AxCrypt is a software that enables you to easily encrypt files and folders. It’s essential when you are sharing your computer with multiple users and want to maintain your privacy. Jonathan Pettersson, the CTO of AxCryp, shared some important information about the company – you can find the full interview below.
Private Internet Access: Please describe the story behind the company: What sparked the idea, and how has it evolved so far?
Jonatan Pettersson: AxCrypt was first created as an open-source project in the early 2000 to fill the void of simple but reliable encryption solutions at the time. Over the years it became very popular but was still a bit of a hobby project which was worked on as time allowed. In 2015 it was decided that it was time for AxCrypt to take the next step, so a company was founded around it and a development process began to bring AxCrypt to more platforms, adding SaaS features and a subscription business model to allow continued development. Today AxCrypt exists on Windows, MacOS, iOS and Android and has a full development team working on new features every day.
PIA: What is the mission of AxCrypt?
JP: We want to make state of the art encryption available to everyone. It should be simple to understand, easy to use, and require no knowledge beyond wanting to keep your files secure.
PIA: What services do you offer?
JP: Not only does AxCrypt offer encryption based on the most secure open-source standards available, in an easy-to-use package. AxCrypt’s encryption allows for easy access of files with colleagues, friends, and family, without having to share any passwords. Simply enter the email of the user you want to share with, and we do the rest. We also have a suite of business options, with things like Master Key (file recovery for admins) and easy user management.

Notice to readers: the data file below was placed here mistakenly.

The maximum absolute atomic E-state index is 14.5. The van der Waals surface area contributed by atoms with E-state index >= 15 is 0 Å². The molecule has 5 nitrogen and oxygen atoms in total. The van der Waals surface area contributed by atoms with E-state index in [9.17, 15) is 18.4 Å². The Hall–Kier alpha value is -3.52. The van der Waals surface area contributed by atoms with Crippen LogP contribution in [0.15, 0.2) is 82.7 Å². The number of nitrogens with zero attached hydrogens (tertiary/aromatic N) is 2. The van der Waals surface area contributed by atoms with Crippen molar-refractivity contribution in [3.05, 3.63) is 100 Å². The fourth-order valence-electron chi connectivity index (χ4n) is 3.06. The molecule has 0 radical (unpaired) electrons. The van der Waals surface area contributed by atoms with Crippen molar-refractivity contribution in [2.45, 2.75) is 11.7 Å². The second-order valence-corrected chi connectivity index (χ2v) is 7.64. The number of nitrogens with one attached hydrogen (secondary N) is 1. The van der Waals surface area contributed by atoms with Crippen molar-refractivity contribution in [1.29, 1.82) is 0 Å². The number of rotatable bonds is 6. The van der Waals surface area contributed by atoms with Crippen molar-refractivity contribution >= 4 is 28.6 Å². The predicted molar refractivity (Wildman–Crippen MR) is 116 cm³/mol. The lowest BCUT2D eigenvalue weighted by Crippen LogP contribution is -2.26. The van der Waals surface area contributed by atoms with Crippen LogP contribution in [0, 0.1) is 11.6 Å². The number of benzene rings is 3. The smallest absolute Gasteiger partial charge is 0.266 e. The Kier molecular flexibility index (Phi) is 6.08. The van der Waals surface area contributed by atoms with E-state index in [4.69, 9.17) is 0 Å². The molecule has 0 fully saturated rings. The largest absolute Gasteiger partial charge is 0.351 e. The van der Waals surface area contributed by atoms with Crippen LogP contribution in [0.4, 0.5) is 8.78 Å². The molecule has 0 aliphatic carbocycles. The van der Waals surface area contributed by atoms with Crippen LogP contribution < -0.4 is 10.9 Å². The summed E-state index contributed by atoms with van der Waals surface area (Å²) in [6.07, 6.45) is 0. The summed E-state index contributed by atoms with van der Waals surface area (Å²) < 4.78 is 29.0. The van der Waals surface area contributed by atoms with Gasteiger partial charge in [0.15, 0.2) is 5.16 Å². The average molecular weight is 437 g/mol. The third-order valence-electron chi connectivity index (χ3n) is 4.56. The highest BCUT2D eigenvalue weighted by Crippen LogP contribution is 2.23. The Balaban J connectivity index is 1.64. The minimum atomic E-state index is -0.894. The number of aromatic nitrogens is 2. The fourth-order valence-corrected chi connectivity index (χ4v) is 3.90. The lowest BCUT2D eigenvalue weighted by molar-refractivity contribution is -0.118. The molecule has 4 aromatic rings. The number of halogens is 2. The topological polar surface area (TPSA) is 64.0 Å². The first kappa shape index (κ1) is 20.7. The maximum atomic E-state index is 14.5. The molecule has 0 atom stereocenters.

PIA: Why is encryption important?
JP: If you have any form of sensitive information, there will be threats associated with it, and encryption is one important measure to take to keep it safe. But not only is encryption important, so is what type of encryption you choose to use. We think that open source is the way to go. That way the code is there for anyone to read, and if there are issues, they will quickly be discovered. We also think that putting all your eggs in one basket is a poor way of keeping safe. For example, trusting the encryption of the big cloud storage providers might work for some, but keeping storage, sharing and encryption separate will decrease your risk. If you use AxCrypt to encrypt your files, and Google Drive to store them, it doesn’t matter if an attack on Google Drive compromises your files. All the attackers get is a set of binary gibberish, and no matter how deep the breach goes, there are no keys or passwords to be found there.
PIA: Why do individuals and companies need a good VPN?
JP: In many ways a VPN’s advantages are the same as for file encryption, so the arguments made in the last question stand for VPNs as well. You could trust the sites you visit and hope your information is kept secure. Or you separate your baskets by securing your traffic with a VPN, not even allowing the sites you visit the option of sharing for example your IP number, as it’s information they no longer have.
PIA: What are the worst cyberthreats out there today?
JP: To get a bit philosophical, the biggest threat there is, is sensitive information getting into the hands of malicious parties. How or why this happens is irrelevant after the fact. Since it’s hard, or impossible, to tell exactly how an attack will be carried out, it’s imperative to keep all your sensitive information safe in all states and locations. For example, choosing a strong password to login to your computer doesn’t help if you forget to lock it. Similarly using SSL doesn’t help if the sites you visit sell your information. Instead, choose a strong password AND encrypt your files on your computer. Or use only sites you trust, but also use a good VPN to not even allow the option of your information getting out.